Have you ever had an experience where you were playing exceptionally well and building up a large stack only to lose it in a few minutes?

Looking back, would it be fair to say that losing focus was a contributing factor?

This scenario happens many times - even to very good players.

  • Maybe they missed the signals their opponent was giving them about the strength of their poker hand ranking. So, they kept barrelling, only to see the bad news when the cards flipped over.
  • Or perhaps they felt fatigued and played their hand too passively.

While it’s possible that other psychological factors played a role, lost focus is often the main culprit.

In 1890, psychologist William James argued that you must be able to take “clear possession of the mind in order to focus only on the most important factors at the exclusion of non-important factors” if you want to achieve your goals.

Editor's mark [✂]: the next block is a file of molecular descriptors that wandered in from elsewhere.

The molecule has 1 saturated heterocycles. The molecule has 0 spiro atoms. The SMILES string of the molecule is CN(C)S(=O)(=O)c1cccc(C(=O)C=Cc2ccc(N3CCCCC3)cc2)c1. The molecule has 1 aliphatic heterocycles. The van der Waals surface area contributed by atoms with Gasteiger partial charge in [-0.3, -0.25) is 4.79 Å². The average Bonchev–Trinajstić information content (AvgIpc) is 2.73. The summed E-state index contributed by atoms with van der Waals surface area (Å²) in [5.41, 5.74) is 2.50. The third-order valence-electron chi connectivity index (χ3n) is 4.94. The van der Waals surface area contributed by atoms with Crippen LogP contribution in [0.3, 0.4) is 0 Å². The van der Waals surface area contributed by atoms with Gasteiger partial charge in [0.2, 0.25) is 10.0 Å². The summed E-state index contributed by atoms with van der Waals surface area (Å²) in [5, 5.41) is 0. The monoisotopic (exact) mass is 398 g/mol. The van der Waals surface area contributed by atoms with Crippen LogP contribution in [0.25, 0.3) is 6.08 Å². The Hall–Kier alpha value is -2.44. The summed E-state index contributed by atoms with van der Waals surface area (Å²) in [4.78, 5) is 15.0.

He meant that focusing on irrelevant, unimportant stuff would lead to subpar performance. You must focus on what is crucial and block out all the rest.

If you want to improve your combinations in poker performance, you must do the following:

  1. Focus only on relevant cues in your environment while ignoring irrelevant things.
  2. Maintain your focus over time.
  3. Be situationally aware so you can adapt as needed.
  4. Be able to shift your focus as necessary.

Doing the above four things well will help you achieve your poker goals. Don’t do them well, and you will likely be in for a rough ride.

So, how does one go about improving focus and concentration?

First, let’s delve into distractions and how to best deal with them.

Dealing With Distractions

Dealing With Distractions